The decision to stay home and home educate is not always an easy one for every household, but it was for my husband and myself. I am fortunate to have a husband who is actually as traditional as I am, (seeing as that was not our original goal), and as passionate about what I do, almost as much as I am. Though neither of them is mandatory, I want to tell how and why the choices were made for our family.
Here is a little background about myself. I, gratefully, grew up in a two parent household with two younger sisters. My mother worked a part-time job and my siblings and myself attended public school. My childhood was not really normal, but it wasn’t glamorous either. I wasn’t the kid allowed to have everyone over to hangout or even allowed to go out with anyone. The rule was that my parents had to meet the parents of the other child before being able to have those privileges. Well, for one reason or other, not many parents met my mom and dad. So, I spent most of my days at school, home, and church.
Fast forward into two years of being married, I had already stopped working to attend college when I was thinking about staying home with my oldest when we were pregnant with him. I wanted to consider every aspect of how it could affect him and his upbringing. I began to think about my childhood, what makes it memorable and comforting. Simple as it may sound, but moments of being at the dinner table long after the food has been eaten stick out. Laughing with my family until my stomach ached about random silly stuff. Even the important serious discussions about life are pronounced in my head. Times of being together, laying around the living room with the windows open waiting for a summer storm to pass, had a great affect on me. My mother being the one to pick us up from school and being there for me each day was very comforting. All of these thoughts include my mother being there caring and tending to my dad, sisters, and myself. In our own discussion, my husband and I both agreed that no one could care for our children, or uphold our standards better than ourselves. From there, I became a stay-at-home mom!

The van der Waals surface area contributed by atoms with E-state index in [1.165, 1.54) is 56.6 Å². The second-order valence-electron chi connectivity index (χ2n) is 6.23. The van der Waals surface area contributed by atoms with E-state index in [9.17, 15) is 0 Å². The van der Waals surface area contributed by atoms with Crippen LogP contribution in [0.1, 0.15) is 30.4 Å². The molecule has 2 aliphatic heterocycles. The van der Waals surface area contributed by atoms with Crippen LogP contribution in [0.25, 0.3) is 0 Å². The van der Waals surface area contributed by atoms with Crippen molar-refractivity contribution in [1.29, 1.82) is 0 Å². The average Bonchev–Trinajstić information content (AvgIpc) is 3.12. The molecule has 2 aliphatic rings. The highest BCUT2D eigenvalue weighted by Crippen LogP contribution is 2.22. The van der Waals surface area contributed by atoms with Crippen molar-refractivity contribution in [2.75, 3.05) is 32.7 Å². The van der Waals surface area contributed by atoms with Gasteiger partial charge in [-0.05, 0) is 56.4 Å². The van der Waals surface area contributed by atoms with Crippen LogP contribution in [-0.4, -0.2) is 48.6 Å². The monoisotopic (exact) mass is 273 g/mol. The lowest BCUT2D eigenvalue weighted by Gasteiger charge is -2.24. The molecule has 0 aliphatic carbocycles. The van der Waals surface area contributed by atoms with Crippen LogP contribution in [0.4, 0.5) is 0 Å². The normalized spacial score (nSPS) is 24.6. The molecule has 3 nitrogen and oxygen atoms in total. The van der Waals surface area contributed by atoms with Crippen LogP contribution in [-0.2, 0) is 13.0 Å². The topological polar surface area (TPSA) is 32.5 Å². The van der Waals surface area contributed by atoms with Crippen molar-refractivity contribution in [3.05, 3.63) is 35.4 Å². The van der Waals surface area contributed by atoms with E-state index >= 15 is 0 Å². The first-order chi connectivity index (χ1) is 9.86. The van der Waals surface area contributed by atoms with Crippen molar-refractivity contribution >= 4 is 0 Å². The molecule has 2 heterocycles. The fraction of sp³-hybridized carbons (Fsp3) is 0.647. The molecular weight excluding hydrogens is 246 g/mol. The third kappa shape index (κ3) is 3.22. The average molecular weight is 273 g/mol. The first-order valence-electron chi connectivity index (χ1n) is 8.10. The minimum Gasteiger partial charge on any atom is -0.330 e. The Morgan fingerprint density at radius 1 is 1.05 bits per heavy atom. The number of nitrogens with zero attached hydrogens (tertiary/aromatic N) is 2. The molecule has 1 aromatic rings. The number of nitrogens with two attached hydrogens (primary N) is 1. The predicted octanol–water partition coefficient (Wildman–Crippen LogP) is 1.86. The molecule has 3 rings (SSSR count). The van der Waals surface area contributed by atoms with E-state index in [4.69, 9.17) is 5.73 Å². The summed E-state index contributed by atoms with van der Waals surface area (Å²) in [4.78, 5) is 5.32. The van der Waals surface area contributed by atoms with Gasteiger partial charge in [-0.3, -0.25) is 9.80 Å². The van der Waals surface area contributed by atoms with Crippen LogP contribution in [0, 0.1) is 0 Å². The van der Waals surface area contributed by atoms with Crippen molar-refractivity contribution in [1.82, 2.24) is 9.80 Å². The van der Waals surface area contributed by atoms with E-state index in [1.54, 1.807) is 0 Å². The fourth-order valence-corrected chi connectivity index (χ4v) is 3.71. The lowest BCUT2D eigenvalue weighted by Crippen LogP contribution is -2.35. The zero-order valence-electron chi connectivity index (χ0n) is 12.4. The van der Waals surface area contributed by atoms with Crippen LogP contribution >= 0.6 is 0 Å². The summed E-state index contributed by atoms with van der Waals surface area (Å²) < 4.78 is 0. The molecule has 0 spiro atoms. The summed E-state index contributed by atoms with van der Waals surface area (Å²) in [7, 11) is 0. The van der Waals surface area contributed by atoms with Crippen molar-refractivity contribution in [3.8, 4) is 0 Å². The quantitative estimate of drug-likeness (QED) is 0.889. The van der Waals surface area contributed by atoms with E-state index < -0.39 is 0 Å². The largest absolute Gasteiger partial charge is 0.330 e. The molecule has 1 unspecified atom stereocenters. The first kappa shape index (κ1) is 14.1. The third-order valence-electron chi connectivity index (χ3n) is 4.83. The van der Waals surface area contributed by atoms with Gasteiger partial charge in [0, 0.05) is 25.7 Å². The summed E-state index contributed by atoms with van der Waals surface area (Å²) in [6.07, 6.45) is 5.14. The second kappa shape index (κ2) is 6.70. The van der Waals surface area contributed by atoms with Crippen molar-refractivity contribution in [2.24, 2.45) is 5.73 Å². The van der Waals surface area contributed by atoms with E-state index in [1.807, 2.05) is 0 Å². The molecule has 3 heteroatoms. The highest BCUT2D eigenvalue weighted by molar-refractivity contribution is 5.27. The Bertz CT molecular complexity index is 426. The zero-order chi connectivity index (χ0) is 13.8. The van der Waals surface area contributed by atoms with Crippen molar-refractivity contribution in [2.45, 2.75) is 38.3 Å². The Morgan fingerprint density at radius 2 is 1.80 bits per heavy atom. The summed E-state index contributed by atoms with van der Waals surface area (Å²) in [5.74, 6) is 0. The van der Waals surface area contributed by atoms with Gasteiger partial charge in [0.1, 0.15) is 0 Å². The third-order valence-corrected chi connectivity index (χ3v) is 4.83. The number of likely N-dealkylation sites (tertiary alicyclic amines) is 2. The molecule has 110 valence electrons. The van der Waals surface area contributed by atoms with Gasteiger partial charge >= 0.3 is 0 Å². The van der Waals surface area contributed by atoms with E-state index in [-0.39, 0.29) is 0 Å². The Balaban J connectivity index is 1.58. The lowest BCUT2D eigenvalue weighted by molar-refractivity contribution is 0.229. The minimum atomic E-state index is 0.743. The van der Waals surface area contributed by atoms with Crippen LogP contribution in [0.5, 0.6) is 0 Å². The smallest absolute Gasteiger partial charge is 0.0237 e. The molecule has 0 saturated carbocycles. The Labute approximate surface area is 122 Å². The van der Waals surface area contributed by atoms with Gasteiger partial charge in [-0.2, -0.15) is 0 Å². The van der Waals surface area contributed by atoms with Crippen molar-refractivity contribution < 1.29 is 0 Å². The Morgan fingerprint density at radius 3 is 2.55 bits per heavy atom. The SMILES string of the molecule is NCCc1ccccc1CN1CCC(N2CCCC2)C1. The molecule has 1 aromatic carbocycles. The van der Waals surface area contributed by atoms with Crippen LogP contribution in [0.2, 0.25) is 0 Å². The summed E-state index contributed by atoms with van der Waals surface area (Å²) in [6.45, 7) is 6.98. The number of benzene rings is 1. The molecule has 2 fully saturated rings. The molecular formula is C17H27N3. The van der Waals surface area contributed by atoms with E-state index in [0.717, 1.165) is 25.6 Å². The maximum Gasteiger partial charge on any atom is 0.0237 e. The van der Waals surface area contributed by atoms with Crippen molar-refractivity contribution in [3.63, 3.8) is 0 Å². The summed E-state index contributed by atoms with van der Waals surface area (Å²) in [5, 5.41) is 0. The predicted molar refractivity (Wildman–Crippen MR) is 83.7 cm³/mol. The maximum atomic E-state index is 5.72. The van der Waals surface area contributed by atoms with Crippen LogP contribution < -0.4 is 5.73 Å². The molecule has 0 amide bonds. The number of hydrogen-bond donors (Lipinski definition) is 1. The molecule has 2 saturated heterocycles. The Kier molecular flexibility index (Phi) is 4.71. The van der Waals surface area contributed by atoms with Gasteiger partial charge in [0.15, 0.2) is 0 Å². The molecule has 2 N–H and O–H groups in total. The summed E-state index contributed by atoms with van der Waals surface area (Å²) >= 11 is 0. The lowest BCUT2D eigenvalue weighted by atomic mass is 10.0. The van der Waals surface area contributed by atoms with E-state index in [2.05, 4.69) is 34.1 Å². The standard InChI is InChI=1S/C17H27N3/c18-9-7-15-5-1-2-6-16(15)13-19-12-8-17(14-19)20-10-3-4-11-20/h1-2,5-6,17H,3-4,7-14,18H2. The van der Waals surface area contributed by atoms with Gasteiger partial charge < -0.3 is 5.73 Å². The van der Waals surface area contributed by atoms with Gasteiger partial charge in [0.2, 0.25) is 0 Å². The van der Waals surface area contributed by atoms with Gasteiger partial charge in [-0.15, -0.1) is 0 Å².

Now, with having gone through kindergarten to high school in the public system, you may wonder, “Well how did you think to homeschool your own kids?” Again, my childhood. My mom is a big advocate of education, and every summer she would have us start learning subjects for the following grade level to help us stay ahead. We didn’t know anything of homeschooling then, but mom would have us rotating from the piano, to the computer, to workbooks, and even educational outings. I feel I learned more then in a relaxing environment than in a formal classroom. I didn’t have any unnecessary pressures to be better than the kid next to me. No judgment from my teacher. (That’s a story in itself.) No popularity contest. Just my family, in our home, learning! I don’t even know if my mom knows the impact it had on me, because at the end of summer I would be fussing to go back to school. But the workbooks were done and the activities had ended, so I was bored and wanted something to do. LOL! Along with my experience, (and my husband’s, of course), my son helped in our decision to homeschool. He has learned far above his age group since he was a toddler. Having had the frustrating experience of waiting for other students to catch up with me, I didn’t want that for him. My husband wants the opportunity for our children to foster a love for learning, and he knows how mine was almost killed in public school. Along with some of his own experiences, we were lead to agree that homeschool, even for a set time frame to ground them and help build confidence, would be best for our home.
Even though we grew up contrary to what we do for our home, my husband and I found the value in keeping our children near. These aren’t choices for every home, but this is for us and we are glad we made them.